The other week I was sitting in a local movie theatre before the latest round of The Hobbit when an advertisement came on for our local Catholic board. It strikes me as odd that they allot money for advertising, but I guess that’s what you have to do in a publicly funded system that competes against itself. The idea that we have to market our educational choices might seem mercantile to academics, but it’s not always a bad idea. The poor appearance of our departments on our school webpage came up at a recent heads meeting which tailed into a big discussion about how we lose a number of students in grade 9 to our (marketing focused) catholic competitors. Evidently most are back by the senior grades because spending ten hours a week on a bus for what turns out to be a better advertised, if not necessarily better education, doesn’t add up. Our poor showing in marketing our public school for local consumption raised questions of what we should be focusing on, advertising, or, you know, education. I might not understand the benefits of funding two redundant public systems that then pay to advertise against each other, but the need to market your subject area in a high school is vital for a successful program. If we don’t get students signing up, we don’t get sections, so any teacher, especially one in a non-mandatory subject area, should probably spend some time ensuring that students know they are out there. *** Tonight is grade 8 parent’s night. We have a large group of excited, nervous parents and students touring the school. Each department is expected to set up a booth and ply their wares, encouraging next year’s new grade 9s into taking what they teach. I’ve been spending the semester beating the bushes to put computer studies in its best light. You’d think that computer studies would be an easy sell in 2014, but not so much in rural Ontario. I used to treat grade 8 night as just another time grab, but it’s silly to ignore marketing your subject area, especially if it can help you get sections and run a more complete program. In the case of computer studies I’m straddling the need for school-wide fundamental computer literacy as well as offering specialized courses that will prepare students for post secondary and beyond in programming and engineering. I’m beginning to think Ontario should split its focus on computer studies and offer general technology fluency as well as specializations. As many of the celebs mention below, a working knowledge of computers is vital to life in the 21st Century, whether you’re looking to be a career computer nerd or not. Grade 8 night was a successful evening. With robots, quad-copters and other technology on hand, I put the department on the map. With any luck we’ll get an uptick in computer studies sign ups next year and be able to run a more complete program as a result. You’d think a healthy computer department in any high school in 2014 is addressing an important 21st Century fluency, but if students and parents aren’t aware, they won’t sign up. Here are some of the pieces I put together (thanks to code.org for the quotes):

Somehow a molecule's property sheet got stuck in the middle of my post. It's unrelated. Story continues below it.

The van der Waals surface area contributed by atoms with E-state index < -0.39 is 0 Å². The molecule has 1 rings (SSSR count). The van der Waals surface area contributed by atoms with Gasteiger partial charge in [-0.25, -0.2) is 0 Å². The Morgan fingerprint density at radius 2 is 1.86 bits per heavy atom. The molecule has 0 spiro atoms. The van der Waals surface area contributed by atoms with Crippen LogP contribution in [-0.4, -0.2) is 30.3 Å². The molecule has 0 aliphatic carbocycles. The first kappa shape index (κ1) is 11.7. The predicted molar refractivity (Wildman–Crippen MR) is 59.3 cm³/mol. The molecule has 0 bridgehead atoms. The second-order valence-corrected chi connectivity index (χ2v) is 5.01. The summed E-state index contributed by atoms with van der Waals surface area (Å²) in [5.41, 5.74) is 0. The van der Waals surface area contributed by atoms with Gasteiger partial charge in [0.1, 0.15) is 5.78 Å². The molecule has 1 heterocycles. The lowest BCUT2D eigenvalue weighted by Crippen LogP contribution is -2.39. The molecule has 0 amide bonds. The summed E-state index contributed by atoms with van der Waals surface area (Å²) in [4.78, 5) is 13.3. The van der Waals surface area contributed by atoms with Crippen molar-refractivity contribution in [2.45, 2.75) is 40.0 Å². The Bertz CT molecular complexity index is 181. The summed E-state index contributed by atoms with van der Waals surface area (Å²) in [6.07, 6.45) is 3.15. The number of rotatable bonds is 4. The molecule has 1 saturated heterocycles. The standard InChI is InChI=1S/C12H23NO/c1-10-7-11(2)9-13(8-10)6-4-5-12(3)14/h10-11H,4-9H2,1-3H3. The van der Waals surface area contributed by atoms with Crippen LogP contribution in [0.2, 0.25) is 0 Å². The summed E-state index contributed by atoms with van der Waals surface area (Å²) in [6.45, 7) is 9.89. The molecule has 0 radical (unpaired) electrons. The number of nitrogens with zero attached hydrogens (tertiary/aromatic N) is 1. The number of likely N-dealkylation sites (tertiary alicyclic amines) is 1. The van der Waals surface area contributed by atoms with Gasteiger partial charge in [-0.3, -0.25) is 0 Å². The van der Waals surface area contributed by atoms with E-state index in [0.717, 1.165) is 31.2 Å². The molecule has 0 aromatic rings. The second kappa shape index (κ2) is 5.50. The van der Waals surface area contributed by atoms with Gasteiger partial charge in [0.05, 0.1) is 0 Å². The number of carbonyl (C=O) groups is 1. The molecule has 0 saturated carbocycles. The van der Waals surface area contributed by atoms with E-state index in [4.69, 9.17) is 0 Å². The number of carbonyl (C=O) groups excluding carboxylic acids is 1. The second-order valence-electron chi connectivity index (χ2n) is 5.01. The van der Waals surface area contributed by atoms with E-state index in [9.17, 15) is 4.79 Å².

Taken from the code.org quotes & Will.I.Am’s webpage
Everyone should know the basics of a technology if they are going to live submersed in it every day.
Just one of the smartest guys in the world, feel free to ignore the opinion.
I did a number of posters for the department.
Extra-curriculars are a good way to support student interest in your subject.
Even if you’re not headed for a career in computers, they are becoming a vital soft skill. If you work anywhere and can provide your own tech-support, or can problem solve even basic coding, you have made yourself vital to the 21st Century workplace. Computer studies: not just for nerds any more!